You have to realize that people need to be able to look at all angles. That doesn't mean they will do them. But, for some, that may be the right thing to do - for others not so much. It's good you can throw out how that went for you - but, for someone else it may be right. It doesn't hurt to explore possibilities. I'm hoping that people make educated decisions, not decisions based on - well the doctor wants to try this. I sure don't run MY life that way. I tend to not trust doctors and question everything. But, some times - medicine is necessary. I wish I could find alternative things for everything - but sometimes it's just not possible.

D: On paper cortisol sounds like it's this miracle drug, but it is not. Trust me! It does not come without a lot of risks and problems. You have to wear a medical alert bracelet and constantly keep medicine on you at all times "just in case". You should also have an emergency injection kit too. If I were more active, stress dosing would be even more annoying, but since my lifestyle is pretty sedentary I don't have to worry too much. I've had 2 close calls with adrenal crisis and they are not fun. If my husband wasn't around for the first one, I might have died. I didn't have a medic alert bracelet at the time and no one would have known what was going on. I went completely blue, starting mumbling to myself and could not communicate anything whatsoever. It was scary!!

The other reason why I am so against cortisol use is because it gave my husband POTS. He never had this before until he went on HC. Our hormone doctor put him on it since his saliva cortisol results were low. Coming off of the cortisol did not reverse the POTS for him, so now we both have it! Do you see why I really am against cortisol?

If you decide to go down the hydrocortisone route, just make sure you actually need it and don't get lured into the "well your numbers are good but not optimal so give your adrenals rest". Resting the adrenals is not the problem in most people's cases. It is in fact a dysregulation of the HPA axis, which I'm not sure how to resolve.

Good luck to you and yes this is a very hot topic for me. I'm sorry but I feel pretty strongly against the use of cortisol in "adrenal fatigue". I think that whole concept is pretty much false. From what I've heard Dr. M doesn't believe in it either despite what he wrote in that post. He doesn't give HC to anyone unless they have real Addison's disease or only in rare cases.

I: I understand why you feel so strongly about this. You probably are right - espcially if it GAVE your hubby POTS. Why don't you take the last whole part of your comment and post it onto our discussion on the forum. I think it's important that others read it. First do a post of the conversation that you had with the doc. If you can put up the address so others can read it, like you did for me. Then, do another post and copy all of what you just wrote.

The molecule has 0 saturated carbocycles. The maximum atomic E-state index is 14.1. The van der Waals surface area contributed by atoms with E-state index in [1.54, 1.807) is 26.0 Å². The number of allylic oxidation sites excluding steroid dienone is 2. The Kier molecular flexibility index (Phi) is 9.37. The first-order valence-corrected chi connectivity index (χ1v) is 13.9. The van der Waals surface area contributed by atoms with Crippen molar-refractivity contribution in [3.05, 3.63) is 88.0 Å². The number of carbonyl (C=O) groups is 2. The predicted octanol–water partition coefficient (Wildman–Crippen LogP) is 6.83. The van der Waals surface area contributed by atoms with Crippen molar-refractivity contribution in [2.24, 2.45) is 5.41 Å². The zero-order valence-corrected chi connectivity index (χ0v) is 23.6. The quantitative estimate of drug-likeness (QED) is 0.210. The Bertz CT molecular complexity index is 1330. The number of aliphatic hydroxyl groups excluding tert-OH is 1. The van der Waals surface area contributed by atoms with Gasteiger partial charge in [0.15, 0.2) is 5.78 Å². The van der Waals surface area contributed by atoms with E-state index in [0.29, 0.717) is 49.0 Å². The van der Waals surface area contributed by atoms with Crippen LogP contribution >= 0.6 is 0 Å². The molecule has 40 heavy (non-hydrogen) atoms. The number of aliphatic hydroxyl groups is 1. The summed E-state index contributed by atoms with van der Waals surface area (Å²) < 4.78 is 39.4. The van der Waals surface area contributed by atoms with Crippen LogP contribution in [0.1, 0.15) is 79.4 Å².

I'm not as convinced about cortisol - what I do wonder about is the aldosterone. That's what I think might really help. Since I've had some experience with the cortisol and it didn't help me long term either - I'm with you on that one. I just use it for stress support during surgeries.

D: Oh I found another good link from that same forum. http://www.definitiv...hread.php?t=594 The original poster is someone I recognize from another forum I read. The very first reply is one of the cronies from STTM telling this person that their adrenals need to heal more. The information just gets repeated over and over again.

Dr. M comes in and tells it like it is and his posts are what I wanted you to see. If you aren't sure about cortisol, remember that aldosterone is also made in the same part of the adrenals as cortisol. Low aldosterone without destruction of the adrenal glands is the exact same as low cortisol without destruction of the adrenal glands. Dr. M suggests that the signally is messed up, which is exactly what has been reported in the POTS studies. Hypovolemic POTS patients have both low renin and low aldosterone, which does not make sense since the body should be ramping up renin to get the aldosterone to rise. So the problem is not in the making of aldosterone but in the making of renin. That's where attention should be focused rather than at the end product hormone. Florinef retains sodium, but it doesn't do all of the other things that aldosterone does. They don't even understand how it completely works.